1. Okon
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    Okon Contributing Member Contributor

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    What format do you write in?

    Discussion in 'General Writing' started by Okon, Jun 19, 2014.

    I've recently started writing in a standard-ish submission format (double-spaced, 12 point TimesNR). I wanted to see each paragraph tied closer to another so I could get a better idea of the flow I was making. This made me wonder what everyone here does:

    What font do you like to work with?

    What are your ideal paragraph settings? Do you like extra space after paragraphs, or do you just double space the whole thing?

    Do you have a different colour scheme from black on white? Why so?


    Post a screenie if you like[​IMG].
     
  2. Wreybies
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    Wreybies The Ops Pops Operations Manager Staff Contest Administrator Supporter Contributor

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    Here's moi. ;)

    Important to remember that Scrivener's screen format and its export format are two different things. When I export my MS, Scrivener compiles it into perfect Shunn MS formatting.
    [​IMG]
     
  3. Link the Writer
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    Link the Writer Flipping Out For A Good Story. Contributor

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    I like to write in the standard formatting (Double-spaced, 12 Point Courier New.)

    That said, I'm thinking of playing around with the color scheme and formatting. Maybe my fantasy can look like quill handwriting on parchment-colored background. :D That's it, off to play with the formatting now.
     
  4. AJC
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    AJC Active Member

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    This is what I use. It makes it easier when submitting stories.
     
  5. peachalulu
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    peachalulu Contributing Member Reviewer Contributor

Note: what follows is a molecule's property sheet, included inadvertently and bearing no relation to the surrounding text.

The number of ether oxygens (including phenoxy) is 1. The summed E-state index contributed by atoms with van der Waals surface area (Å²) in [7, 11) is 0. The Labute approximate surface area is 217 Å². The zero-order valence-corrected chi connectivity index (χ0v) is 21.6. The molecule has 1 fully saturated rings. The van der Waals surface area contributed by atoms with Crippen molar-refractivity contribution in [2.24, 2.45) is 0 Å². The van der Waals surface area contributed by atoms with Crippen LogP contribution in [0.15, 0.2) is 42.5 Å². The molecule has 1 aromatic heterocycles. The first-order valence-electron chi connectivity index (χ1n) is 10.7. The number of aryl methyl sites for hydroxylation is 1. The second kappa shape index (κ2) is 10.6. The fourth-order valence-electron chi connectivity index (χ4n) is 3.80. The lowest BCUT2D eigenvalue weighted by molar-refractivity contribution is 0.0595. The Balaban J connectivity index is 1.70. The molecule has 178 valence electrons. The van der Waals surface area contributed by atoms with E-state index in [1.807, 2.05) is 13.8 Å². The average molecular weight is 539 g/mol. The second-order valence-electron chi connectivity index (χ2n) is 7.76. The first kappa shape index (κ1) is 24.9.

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    Times New Roman - 12.

    When I first got my computer back in 1997? I wasn't used to the letters looking so small. I had been printing my stories on that old fangled thing called paper. So I did the idiot move of typing in capital letters. I have an entire novel trapped in capital letters! :dry:
     
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  6. Link the Writer
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    Link the Writer Flipping Out For A Good Story. Contributor

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    Plus, you don't want your novel rejected because your blockbuster horror manuscript is written with the creepiest font the word processor has to offer, and a dark background. :D They'll think you're not taking this seriously.

    But I think whatever helps spur your creativity, go for it. Write your fantasy with a parchment-like background and tiny cursives so it looks like it was actually written in that setting. Just remember to reset it back to proper manuscript form before handing it in. ;)

    That's what I did as well, only I wrote in crazy fonts with bright colors. :p Fun times.
     
    Last edited: Jun 19, 2014
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  7. Okon
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    Okon Contributing Member Contributor

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    I love that. It must look like an exciting read at first glance:D.

    @Wreybies, that's really easy on the eyes. It looks a bit like your blog, too. Do you edit in the standard format, just for a different look? Or do you stick to that one?